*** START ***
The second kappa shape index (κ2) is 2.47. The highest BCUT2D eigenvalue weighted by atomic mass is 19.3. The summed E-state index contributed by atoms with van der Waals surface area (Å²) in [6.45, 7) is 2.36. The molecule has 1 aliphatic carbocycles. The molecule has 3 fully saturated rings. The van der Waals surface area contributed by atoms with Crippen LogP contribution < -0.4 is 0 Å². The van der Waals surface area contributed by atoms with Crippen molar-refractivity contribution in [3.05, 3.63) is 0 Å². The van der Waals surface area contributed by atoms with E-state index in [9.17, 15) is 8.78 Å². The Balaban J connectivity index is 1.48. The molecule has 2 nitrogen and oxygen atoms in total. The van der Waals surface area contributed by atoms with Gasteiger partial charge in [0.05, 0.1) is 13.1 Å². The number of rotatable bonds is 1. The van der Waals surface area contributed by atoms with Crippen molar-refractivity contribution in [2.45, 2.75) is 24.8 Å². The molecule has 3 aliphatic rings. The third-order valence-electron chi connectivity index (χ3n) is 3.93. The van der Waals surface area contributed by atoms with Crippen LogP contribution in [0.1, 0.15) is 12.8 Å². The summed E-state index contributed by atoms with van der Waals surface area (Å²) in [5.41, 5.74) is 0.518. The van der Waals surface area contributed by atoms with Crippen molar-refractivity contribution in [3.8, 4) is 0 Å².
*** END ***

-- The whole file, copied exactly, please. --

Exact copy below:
The second kappa shape index (κ2) is 2.47. The highest BCUT2D eigenvalue weighted by atomic mass is 19.3. The summed E-state index contributed by atoms with van der Waals surface area (Å²) in [6.45, 7) is 2.36. The molecule has 1 aliphatic carbocycles. The molecule has 3 fully saturated rings. The van der Waals surface area contributed by atoms with Crippen LogP contribution < -0.4 is 0 Å². The van der Waals surface area contributed by atoms with Crippen molar-refractivity contribution in [3.05, 3.63) is 0 Å². The van der Waals surface area contributed by atoms with E-state index in [9.17, 15) is 8.78 Å². The Balaban J connectivity index is 1.48. The molecule has 2 nitrogen and oxygen atoms in total. The van der Waals surface area contributed by atoms with Gasteiger partial charge in [0.05, 0.1) is 13.1 Å². The number of rotatable bonds is 1. The van der Waals surface area contributed by atoms with Crippen molar-refractivity contribution in [2.45, 2.75) is 24.8 Å². The molecule has 3 aliphatic rings. The third-order valence-electron chi connectivity index (χ3n) is 3.93. The van der Waals surface area contributed by atoms with Crippen LogP contribution in [0.1, 0.15) is 12.8 Å². The summed E-state index contributed by atoms with van der Waals surface area (Å²) in [5.41, 5.74) is 0.518. The van der Waals surface area contributed by atoms with Crippen molar-refractivity contribution in [3.8, 4) is 0 Å².